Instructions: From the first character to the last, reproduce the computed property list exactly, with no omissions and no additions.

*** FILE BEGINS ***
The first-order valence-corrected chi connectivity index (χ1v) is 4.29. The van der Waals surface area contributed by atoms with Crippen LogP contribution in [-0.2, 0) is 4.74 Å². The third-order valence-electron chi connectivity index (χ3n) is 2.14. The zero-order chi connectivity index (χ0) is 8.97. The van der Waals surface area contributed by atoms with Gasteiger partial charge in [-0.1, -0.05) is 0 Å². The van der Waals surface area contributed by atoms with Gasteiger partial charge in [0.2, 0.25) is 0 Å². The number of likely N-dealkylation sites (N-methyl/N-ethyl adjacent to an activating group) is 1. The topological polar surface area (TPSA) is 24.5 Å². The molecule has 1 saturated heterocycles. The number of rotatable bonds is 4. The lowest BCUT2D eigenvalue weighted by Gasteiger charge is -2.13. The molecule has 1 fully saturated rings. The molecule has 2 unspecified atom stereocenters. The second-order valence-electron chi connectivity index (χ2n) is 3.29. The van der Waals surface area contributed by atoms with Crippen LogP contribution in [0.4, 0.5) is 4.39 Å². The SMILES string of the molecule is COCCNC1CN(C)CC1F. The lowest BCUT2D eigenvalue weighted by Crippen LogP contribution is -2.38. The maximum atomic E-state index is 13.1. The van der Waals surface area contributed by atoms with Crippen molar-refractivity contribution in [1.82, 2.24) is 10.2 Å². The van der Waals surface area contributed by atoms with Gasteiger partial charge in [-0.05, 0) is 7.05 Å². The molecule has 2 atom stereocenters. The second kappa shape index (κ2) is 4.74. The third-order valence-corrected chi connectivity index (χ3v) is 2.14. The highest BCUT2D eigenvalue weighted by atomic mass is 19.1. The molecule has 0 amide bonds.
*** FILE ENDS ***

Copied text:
The first-order valence-corrected chi connectivity index (χ1v) is 4.29. The van der Waals surface area contributed by atoms with Crippen LogP contribution in [-0.2, 0) is 4.74 Å². The third-order valence-electron chi connectivity index (χ3n) is 2.14. The zero-order chi connectivity index (χ0) is 8.97. The van der Waals surface area contributed by atoms with Gasteiger partial charge in [-0.1, -0.05) is 0 Å². The van der Waals surface area contributed by atoms with Gasteiger partial charge in [0.2, 0.25) is 0 Å². The number of likely N-dealkylation sites (N-methyl/N-ethyl adjacent to an activating group) is 1. The topological polar surface area (TPSA) is 24.5 Å². The molecule has 1 saturated heterocycles. The number of rotatable bonds is 4. The lowest BCUT2D eigenvalue weighted by Gasteiger charge is -2.13. The molecule has 1 fully saturated rings. The molecule has 2 unspecified atom stereocenters. The second-order valence-electron chi connectivity index (χ2n) is 3.29. The van der Waals surface area contributed by atoms with Crippen LogP contribution in [0.4, 0.5) is 4.39 Å². The SMILES string of the molecule is COCCNC1CN(C)CC1F. The lowest BCUT2D eigenvalue weighted by Crippen LogP contribution is -2.38. The maximum atomic E-state index is 13.1. The van der Waals surface area contributed by atoms with Crippen molar-refractivity contribution in [1.82, 2.24) is 10.2 Å². The van der Waals surface area contributed by atoms with Gasteiger partial charge in [-0.05, 0) is 7.05 Å². The molecule has 2 atom stereocenters. The second kappa shape index (κ2) is 4.74. The third-order valence-corrected chi connectivity index (χ3v) is 2.14. The highest BCUT2D eigenvalue weighted by atomic mass is 19.1. The molecule has 0 amide bonds.